The global positioning system, aka GPS. August 2009, the Sacramento Bee reported, a woman was found alive on in Death Valley, on a remote back road.her six-year-old son sitting dead in the car beside her. She had followed her car’s GPS navigational system down a road. The GPS program had determined it was the shortest route between two points of travel. It was indeed, though the road was barely a track and was unsuited for most vehicles. Some GPS databases, point to roads that have not been open for more than 40 years, while others cannot distinguish between a trail and a superhighway. Several winters ago, a woman was stranded for three days on a logging road in New Brunswick when her car’s navigational device pointed her down that impassable way. “Experts say New Brunswick poses a particular problem for the GPS because the province has so many dirt roads.” The errors lies not with GPS technology itself, though that technology is indeed vulnerable to unforeseeable phenomena such as surges in sunspot activity, as well as interference from landforms, electronic signals, building materials, and the like. Instead, the problem generally lies with the various interpretations that overlie that technology in the form of those map databases, graphic interfaces, and so forth. There is also the fact that altogether too many users of the technology are overly reliant on it: too many cannot read a map to save their lives (as reading a map so often does), too many sally forth into difficult terrain assuming that technology alone will somehow keep them safe—and that somehow technology owes them this safety.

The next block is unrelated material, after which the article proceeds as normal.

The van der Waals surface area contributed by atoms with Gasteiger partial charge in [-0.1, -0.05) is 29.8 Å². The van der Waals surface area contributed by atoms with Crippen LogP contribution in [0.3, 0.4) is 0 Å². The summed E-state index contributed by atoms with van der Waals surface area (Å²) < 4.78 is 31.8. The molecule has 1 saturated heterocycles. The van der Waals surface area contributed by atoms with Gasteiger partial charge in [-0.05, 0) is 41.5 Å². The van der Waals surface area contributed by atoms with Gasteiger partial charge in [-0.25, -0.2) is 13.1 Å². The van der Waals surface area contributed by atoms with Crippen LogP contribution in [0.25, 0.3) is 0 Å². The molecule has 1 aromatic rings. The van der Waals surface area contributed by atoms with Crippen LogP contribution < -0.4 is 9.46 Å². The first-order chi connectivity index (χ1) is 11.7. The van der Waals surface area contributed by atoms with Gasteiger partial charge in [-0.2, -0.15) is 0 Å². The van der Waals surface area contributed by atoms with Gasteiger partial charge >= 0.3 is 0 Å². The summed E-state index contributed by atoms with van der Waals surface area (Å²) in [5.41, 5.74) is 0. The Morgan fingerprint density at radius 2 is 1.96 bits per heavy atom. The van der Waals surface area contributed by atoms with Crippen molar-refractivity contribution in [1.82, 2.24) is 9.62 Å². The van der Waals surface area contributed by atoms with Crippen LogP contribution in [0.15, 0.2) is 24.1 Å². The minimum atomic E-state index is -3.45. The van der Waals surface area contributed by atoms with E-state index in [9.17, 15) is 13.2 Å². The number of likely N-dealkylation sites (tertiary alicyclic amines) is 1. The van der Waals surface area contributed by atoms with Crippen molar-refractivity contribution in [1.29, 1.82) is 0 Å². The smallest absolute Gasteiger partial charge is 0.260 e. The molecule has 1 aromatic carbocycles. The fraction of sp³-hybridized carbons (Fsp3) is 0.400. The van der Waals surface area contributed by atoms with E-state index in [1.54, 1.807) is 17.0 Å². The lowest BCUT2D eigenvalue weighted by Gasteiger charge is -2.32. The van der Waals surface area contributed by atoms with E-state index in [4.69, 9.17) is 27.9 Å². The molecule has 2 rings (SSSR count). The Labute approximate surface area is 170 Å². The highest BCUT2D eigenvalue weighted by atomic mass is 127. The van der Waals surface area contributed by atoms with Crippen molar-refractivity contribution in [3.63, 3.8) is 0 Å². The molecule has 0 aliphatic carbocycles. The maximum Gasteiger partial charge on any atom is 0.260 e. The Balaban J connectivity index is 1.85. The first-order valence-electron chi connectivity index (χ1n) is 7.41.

Manufacturers of navigational devices note that all databases contain errors, and therefore insist that their products are to be used as “navigational aids” only